With apparent momentum building for the launch of the Airbus A330neo, widely expected at the Farnborough Air Show, the appraisal firm Collateral Verification Tuesday issued a note expressing the likely affect on values of the A330 Classic.
Impacts to values on the in-production Airbus A320 and Boeing 737 families was a widespread concern when the Big Two moved to re-engine these aircraft types.
Airbus and Boeing each defended the values of the in-production models, saying that until the re-engined aircraft in service reach about half of the installed base of the current models, values of the latter shouldn’t be negatively impacted. We’ll see if this is the case, with the A320neo entering service next year and the 737 MAX in mid-2017. But if this theory holds, then the same should be true for the A330 Classic.
The values of the Classics have emerged as a worry going forward. Market forces believe Airbus will have to hold the line on pricing the A330neo, foregoing much if any of a premium for the new airplane. Airbus has promoted the Classic as the less expensive alternative to the higher priced, newer technology Boeing 787, and from the IATA AGM earlier this month in Doha, John Leahy, COO-customers for Airbus, called a low-cost A330neo “unbeatable” in economics.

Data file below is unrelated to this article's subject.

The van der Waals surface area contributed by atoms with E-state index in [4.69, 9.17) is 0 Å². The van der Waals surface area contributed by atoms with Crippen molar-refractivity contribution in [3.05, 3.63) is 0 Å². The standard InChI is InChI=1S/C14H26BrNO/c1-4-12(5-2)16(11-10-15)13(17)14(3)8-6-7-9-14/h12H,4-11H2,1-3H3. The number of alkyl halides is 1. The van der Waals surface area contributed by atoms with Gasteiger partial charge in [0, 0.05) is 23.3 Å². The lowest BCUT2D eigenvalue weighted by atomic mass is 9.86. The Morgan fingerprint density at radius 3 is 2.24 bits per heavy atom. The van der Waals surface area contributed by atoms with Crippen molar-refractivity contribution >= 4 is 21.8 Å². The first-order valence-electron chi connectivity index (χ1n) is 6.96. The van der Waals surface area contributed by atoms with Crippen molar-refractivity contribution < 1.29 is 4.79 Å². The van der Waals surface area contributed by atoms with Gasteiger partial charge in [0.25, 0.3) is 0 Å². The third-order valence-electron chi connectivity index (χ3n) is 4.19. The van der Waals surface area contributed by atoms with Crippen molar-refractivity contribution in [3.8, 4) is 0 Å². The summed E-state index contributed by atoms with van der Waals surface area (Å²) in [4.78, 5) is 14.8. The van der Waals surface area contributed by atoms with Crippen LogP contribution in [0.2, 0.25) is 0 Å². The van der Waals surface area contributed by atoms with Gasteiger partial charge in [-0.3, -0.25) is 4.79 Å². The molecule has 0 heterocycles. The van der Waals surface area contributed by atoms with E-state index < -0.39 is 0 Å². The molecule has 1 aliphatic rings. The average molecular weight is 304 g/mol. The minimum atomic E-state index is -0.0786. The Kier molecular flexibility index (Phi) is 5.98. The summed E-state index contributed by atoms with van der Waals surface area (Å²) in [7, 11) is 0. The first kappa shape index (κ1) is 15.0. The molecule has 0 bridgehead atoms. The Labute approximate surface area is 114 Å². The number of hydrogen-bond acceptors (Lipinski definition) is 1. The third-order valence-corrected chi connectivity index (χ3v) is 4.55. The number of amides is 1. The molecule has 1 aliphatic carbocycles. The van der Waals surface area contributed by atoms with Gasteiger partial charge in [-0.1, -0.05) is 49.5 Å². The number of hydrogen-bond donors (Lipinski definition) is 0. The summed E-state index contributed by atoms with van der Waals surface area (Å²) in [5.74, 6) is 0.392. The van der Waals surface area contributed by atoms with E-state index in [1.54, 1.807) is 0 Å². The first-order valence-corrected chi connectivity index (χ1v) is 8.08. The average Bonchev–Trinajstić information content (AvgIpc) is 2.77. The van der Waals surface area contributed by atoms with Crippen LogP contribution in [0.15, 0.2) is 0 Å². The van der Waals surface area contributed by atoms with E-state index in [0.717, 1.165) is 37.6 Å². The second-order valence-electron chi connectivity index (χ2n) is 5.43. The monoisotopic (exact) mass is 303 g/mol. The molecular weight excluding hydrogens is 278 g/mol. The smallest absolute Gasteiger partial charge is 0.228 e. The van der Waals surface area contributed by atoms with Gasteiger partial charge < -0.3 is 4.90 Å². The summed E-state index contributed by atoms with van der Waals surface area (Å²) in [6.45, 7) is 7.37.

Collateral Verifications doesn’t believe there will be much of an impact on Classic residual values. The company writes:
Over the last several months, the A330NEO has been a big part of the industry discussions. Although not yet launched, it seems more and more apparent that this may be announced in the near future. Due to this, many of our clients have approached us to find out how this may impact residual values of the existing A330 fleet. Based on the historical data we have collected on the A330-300 and Boeing 767-300ER, we have compared the impact of the A330-200 when it first entered service. Although not 100% similar to the introduction of an A330NEO, it does provide some guidance as to the potential impact of newly introduced aircraft to other in-production aircraft. The value impact on the A330-300 and the Boeing 767-300ER was about ~5-7% over their normal rate of depreciation which was not that much different from the impact on the 737 classics when the 737NG was introduced. As with any other older generation aircraft, the real value impact will be during a downturn. A330s and B767s dropped in value by 15-25% after 9/11 and dropped in value by 15-35% after the financial crisis. Overall, the initial impact of the A330NEO should not be greatly significant, unless the aircraft enters service during the next downturn.